TITLE: Methods, Names, and Assumptions in Adding New Code to a Program AUTHOR: Eugene Wallingford DATE: August 11, 2011 7:59 PM DESC: ----- BODY: Since the mid-1990s, there has been a healthy conversation around refactoring, the restructuring of code to improve its internal structure without changing its external behavior. Thanks to Martin Fowler, we have a catalog of techniques for refactoring that help us restructure code safely and reliably. It is a wonderful tool for learners and practitioners alike. When it comes to writing new code, we are not so lucky. Most of us learn to program by learning to write new code, yet we rarely learn techniques for adding code to a program in a way that is as safe and reliable as effective as the refactorings we know and love. You might think that adding code would be relatively simple, at least compared to restructuring a large, interconnected web of components. But how can we move with the same confidence when adding code as we do when we follow a meticulous refactoring recipe under the protection of good unit tests permits? Test-driven design is a help, but I have never felt like I had the same sort of support writing new code as when I refactor. So I was quite happy a couple of months ago to run across J.B. Rainsberger's Adding Behavior with Confidence. Very, very nice! I only wish I had read it a couple of months ago when I first saw the link. Don't make the same mistake; read it now. Rainsberger gives a four-step process that works well for him:
I was first drawn to the idea that a key step in adding new behavior is to make a new method, procedure, or function. This is one of the basic skills of computer programming. It is one of the earliest topics covered in many CS1 courses, and it should be taught sooner in many others. Even still, most beginners seem to fear creating new methods. Even more advanced students will regress a bit when learning a new language, especially one that works differently than the languages they know well. A function call introduces a new point of failure: parameter passing. When worried about succeeding, students generally try to minimize the number of potential points of failure. Notice, though, that Rainsberger starts not with a brand new method, empty except for the new code to be written. This technique asks us first to factor out existing code into a new method. This breaks the job of writing the new code into two, smaller steps: First refactor, relying on a well-known technique and the existing tests to provide safety. Second, add the new code. (These are Steps 3 and 4 in Rainsberger's technique.) That isn't what really grabbed my attention first, however. The real beauty for me is that extracting a method forces us to give it us a name. I think that naming gives us great power, and not just in programming. A lot of times, CS textbooks make a deal about procedures as a form of abstraction, and they are. But that often feels so abstract... For programmers, especially beginners, we might better focus on the fact that help us to name things in our programs. Names, we get. By naming a procedure that contains a few lines of code, we get to say what the code does. Even the best factored code that uses good variable names tends to say how something is done, not what it is doing. Creating and calling a method separates the two: the client does what the method does, and the server implements how it is done. This separation gives us new power: to refactor the code in other ways, certainly. Rainsberger reminds us that it also gives us power to add code more reliably! "How can I add code to a program? Write a new function." This is an unsurprising, unhelpful answer most of the time, especially for novices who just see this as begging the question. "Okay, but what do I do then?" Rainsberger makes it a helpful answer, if a bit surprising. But he also puts it in a context with more support, what to do before we start writing the new code. Creating and naming procedures was the strongest take-home point for me when I first read this article. As the ideas steeped in my mind for a few days, I began to have a greater appreciation for Rainsberger's focus on assumptions. Novice thinkers have trouble with assumptions. This is true whether they are learning to program, learning to read and analyze literature, or learning to understand and argue public policy issues. They have a hard time seeing assumptions, both the ones they make and the ones made by other writers. When the assumptions are pointed out, they are often unsure what to do with them, and are tempted to skip right over them. Assumptions are easy to ignore sometimes, because they are implicit and thus easy to lose track of when deep in a argument. Learning to understand and reason about assumptions is another important step on the way to mature thinking. In CS courses, we often introduce the idea of preconditions and postconditions in Data Structures. (Students also see them in a discrete structures course, but there they tend to be presented as mathematical tools. Many students dismiss their value out of hand). Writing pre- and postconditions for a method is a way to make assumptions in your program explicit. Unfortunately, most beginning don't yet see the value in writing them. They feel like an extra, unnecessary step in a process dominated by the uncertainty they feel about their code. Assuring them that these invariants help is usually like pushing a rock up a hill. Tomorrow, you get to do it again. One thing I like about Rainsberger's article is that it puts assumptions into the context of a larger process aimed at helping us write code more safely. Mathematical reasoning about code does that, too, but again, students often see it as something apart from the task of programming. Rainsberger's approach is undeniably about code. This technique may encourage programmers to begin thinking about assumptions sooner, more often, and more seriously. As I said, I haven't seen many articles or books talk about adding code to a program in quite this way. Back in January, "Uncle Bob" Martin wrote an article in the same spirit as this, called The Transformation Priority Premise. It offers a grander vision, a speculative framework for all additions to code. If you know Uncle Bob's teachings about TDD, this article will seem familiar; it fits quite nicely with the mentality he encourages when using tests to drive the growth of a program. While his article is more speculative, it seems worthy or more thought. It encourages the tiniest of steps as each new test provokes new code in our program. Unfortunately, it takes such small steps that I fear I'd have trouble getting my students, especially the novices, to give it a fair try. I have a hard enough time getting most students to grok the value of TDD, even my seniors! I have similar concerns about Rainsberger's technique, but his pragmatism and unabashed focus on code gibes me hope that it may be useful teaching students how to add functionality to their programs. -----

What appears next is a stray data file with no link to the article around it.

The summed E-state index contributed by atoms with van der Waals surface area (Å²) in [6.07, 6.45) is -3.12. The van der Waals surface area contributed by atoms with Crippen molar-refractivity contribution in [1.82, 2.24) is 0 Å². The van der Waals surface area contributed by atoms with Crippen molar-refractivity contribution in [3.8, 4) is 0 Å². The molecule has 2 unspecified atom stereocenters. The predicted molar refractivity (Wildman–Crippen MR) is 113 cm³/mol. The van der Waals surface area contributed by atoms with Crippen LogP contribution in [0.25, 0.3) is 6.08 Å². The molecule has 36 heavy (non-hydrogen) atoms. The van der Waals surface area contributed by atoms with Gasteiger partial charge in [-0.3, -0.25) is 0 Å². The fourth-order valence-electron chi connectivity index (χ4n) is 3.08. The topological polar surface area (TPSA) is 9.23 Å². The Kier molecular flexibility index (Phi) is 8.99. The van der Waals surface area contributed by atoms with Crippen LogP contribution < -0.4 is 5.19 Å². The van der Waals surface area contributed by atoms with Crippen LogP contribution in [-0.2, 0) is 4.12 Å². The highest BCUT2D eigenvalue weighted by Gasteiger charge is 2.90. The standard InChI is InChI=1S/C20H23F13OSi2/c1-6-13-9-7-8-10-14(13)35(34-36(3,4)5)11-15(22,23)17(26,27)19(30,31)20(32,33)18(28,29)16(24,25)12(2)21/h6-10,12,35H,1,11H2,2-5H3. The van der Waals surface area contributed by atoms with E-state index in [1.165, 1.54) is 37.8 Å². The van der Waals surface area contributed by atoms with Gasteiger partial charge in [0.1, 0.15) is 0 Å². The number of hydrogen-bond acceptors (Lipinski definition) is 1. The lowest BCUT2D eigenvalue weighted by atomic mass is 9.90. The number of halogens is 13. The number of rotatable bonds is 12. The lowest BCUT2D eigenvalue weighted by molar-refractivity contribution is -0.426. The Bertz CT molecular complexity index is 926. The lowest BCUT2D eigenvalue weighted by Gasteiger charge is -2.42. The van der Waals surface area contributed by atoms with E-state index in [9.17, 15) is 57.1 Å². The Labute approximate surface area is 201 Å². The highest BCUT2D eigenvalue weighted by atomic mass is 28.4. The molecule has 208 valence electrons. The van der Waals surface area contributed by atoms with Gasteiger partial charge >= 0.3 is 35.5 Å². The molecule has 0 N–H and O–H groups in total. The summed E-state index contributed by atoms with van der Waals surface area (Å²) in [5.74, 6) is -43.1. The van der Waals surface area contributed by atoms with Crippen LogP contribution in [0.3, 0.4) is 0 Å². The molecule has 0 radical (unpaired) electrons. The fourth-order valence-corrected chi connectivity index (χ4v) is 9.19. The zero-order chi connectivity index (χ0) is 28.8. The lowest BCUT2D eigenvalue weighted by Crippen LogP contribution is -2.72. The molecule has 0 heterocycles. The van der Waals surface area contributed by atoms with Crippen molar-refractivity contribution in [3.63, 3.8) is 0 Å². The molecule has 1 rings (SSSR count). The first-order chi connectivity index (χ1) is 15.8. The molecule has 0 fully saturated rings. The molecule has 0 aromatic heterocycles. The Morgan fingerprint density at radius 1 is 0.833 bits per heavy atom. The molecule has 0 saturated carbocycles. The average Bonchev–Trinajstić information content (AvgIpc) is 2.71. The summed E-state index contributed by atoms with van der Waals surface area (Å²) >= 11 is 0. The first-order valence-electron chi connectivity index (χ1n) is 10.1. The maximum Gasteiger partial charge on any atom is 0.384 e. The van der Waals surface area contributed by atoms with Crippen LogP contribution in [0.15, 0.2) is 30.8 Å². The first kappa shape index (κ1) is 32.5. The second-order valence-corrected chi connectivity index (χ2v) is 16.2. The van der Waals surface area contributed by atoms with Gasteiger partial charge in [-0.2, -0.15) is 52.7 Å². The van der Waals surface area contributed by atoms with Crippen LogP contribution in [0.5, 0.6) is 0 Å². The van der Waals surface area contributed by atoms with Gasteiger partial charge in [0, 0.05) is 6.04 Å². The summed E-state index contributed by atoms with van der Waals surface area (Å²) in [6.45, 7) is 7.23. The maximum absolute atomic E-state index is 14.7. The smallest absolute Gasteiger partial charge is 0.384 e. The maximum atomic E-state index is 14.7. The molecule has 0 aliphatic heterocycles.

- Identify an assumption that the new behavior needs to break.
- Find the code that implements that assumption.
- Extract that code into a method whose name represents the generalisation you're about to make.
- Enhance the extracted method to include the generalisation.